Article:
As small budgets and bureaucracy leave playgrounds and parks uncared for in Detroit, a group of twenty-five volunteers known as the Detroit Mower Gang is taking matters into their own hands.
This past weekend, volunteer lawnmowers competed for a championship belt awarded to the person who cuts the most grass during their 12-hour Motown Mowdown. They kicked off at Hammerberg Playfield, an un-owned park on Detroit’s west side, tackling the overgrown lawn, repairing swing sets for the neighborhood before splitting up to cleanup 10 other abandoned playgrounds in the city.
“No one owns this particular park, it just fell through the cracks,” said Tom Nardone, 50, of Birmingham, who started the Detroit Mower Gang in 2009. “We just try to keep it alive. … Without a group, you couldn’t mow this park with a mower in a couple of days.”
A decade ago, Nardone bought a lawn tractor off Craigslist and took it to a park on Interstate 75 and Eight Mile Road. He started a Facebook group to find others who could join the project and eventually, it turned into a mower gang, he said. “When the city was getting close to filing for bankruptcy there were more than 300 parks in Detroit and the city said it could only care for 72.”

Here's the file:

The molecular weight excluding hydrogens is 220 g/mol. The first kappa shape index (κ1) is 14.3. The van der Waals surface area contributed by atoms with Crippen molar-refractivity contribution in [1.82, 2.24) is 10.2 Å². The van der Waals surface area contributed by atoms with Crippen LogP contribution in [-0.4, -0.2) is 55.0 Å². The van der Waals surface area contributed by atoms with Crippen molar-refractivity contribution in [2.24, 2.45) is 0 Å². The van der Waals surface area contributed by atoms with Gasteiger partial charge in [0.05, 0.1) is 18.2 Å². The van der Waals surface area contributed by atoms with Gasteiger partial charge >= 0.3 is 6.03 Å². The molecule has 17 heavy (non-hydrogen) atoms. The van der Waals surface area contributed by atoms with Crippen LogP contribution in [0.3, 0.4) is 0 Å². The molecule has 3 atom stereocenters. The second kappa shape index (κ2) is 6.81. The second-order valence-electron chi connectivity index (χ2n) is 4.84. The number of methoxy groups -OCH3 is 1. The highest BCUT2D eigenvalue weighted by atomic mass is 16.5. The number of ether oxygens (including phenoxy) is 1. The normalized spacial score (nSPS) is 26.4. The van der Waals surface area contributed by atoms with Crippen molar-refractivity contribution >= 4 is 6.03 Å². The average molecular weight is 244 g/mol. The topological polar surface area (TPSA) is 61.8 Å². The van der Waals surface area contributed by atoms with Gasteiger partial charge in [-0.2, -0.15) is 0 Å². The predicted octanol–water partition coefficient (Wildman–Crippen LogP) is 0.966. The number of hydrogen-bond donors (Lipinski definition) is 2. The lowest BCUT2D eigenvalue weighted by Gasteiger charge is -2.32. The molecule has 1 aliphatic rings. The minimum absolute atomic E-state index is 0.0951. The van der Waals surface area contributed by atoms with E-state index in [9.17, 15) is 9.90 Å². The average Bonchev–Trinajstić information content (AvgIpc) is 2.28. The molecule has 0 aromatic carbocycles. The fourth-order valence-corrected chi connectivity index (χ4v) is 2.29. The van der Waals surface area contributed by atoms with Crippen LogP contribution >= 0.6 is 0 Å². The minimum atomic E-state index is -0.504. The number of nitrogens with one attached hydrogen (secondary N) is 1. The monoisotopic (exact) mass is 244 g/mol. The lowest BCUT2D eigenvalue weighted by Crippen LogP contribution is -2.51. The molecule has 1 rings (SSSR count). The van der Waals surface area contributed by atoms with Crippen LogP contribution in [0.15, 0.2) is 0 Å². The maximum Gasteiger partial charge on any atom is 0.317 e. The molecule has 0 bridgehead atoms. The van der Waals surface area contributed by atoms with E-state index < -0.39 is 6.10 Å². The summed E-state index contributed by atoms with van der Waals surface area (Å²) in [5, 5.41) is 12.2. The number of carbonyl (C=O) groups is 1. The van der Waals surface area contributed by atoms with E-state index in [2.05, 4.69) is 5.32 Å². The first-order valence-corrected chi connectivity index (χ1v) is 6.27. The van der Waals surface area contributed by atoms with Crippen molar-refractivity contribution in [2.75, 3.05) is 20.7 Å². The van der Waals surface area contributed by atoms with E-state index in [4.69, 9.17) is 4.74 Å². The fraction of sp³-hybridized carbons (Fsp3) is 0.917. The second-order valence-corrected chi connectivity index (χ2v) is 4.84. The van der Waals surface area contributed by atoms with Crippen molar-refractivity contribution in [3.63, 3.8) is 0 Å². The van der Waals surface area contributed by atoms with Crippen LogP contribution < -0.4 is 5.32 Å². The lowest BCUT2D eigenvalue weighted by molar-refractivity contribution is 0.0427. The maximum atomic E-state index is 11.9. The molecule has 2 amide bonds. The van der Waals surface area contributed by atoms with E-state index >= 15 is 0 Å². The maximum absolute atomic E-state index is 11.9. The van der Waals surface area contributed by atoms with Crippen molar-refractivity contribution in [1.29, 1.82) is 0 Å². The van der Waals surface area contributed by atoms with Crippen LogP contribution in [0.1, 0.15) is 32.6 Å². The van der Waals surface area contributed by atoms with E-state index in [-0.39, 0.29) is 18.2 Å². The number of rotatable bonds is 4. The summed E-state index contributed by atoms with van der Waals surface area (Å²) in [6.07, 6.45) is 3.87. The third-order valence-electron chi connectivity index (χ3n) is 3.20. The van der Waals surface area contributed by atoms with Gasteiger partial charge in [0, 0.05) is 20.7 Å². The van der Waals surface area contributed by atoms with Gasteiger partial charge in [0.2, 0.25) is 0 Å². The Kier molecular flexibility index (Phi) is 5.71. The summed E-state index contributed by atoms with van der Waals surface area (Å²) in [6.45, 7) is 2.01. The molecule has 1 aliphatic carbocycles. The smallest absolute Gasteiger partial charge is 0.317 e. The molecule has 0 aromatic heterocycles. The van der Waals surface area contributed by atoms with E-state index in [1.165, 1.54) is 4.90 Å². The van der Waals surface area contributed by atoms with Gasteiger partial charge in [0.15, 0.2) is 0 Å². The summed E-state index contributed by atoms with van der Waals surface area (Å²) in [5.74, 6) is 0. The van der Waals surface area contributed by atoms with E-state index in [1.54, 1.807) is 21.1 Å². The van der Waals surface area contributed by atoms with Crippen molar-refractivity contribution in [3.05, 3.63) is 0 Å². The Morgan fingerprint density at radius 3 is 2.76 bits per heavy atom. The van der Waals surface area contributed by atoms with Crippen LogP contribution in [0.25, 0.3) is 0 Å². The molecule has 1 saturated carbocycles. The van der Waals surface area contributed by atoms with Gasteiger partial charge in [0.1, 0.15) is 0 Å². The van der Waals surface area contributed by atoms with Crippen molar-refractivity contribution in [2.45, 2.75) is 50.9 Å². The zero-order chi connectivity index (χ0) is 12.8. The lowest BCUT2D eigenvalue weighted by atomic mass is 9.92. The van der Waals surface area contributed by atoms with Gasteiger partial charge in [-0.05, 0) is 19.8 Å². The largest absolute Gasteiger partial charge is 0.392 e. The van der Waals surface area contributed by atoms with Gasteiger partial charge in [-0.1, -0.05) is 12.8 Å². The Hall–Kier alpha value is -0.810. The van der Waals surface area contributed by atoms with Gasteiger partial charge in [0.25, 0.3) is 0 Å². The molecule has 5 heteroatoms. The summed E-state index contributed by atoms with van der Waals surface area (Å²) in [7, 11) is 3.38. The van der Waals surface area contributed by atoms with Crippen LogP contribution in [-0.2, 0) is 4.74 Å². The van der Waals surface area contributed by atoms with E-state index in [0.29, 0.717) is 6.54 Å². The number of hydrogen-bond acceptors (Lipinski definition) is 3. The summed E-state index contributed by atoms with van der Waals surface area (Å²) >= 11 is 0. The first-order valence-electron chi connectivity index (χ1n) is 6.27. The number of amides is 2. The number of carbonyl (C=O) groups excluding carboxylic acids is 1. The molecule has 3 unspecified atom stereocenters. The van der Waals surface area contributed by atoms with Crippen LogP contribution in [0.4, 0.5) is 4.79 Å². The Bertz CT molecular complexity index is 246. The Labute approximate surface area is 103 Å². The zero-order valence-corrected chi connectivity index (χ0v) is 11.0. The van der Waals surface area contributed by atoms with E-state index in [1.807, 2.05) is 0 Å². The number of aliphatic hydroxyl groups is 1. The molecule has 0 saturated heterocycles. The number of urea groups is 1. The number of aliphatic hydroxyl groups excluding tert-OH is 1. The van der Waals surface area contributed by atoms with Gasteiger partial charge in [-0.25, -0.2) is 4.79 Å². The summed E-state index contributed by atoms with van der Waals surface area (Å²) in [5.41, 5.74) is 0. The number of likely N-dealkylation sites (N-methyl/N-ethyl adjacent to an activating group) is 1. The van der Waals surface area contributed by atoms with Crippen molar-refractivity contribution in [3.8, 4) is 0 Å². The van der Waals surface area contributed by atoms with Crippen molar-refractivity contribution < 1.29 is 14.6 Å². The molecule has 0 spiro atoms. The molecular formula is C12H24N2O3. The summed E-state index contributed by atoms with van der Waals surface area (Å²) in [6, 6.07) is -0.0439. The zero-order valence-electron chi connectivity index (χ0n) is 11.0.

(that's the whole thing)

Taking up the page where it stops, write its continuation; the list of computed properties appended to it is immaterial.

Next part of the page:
Last year, the founders formed a nonprofit called Enemies of Debris and also host trash fishing, where the same group pulls trash out of the Detroit River. The group said there have been fewer lots scouted each year because the city is catching up to them. “We hope they put us out of business,” Nardone said laughing. “We could start a bowling league or something.”
“i like the grass roots people the most.”
credits: optimist daily, detroitnews.com – sarah rahal, max ortiz – photo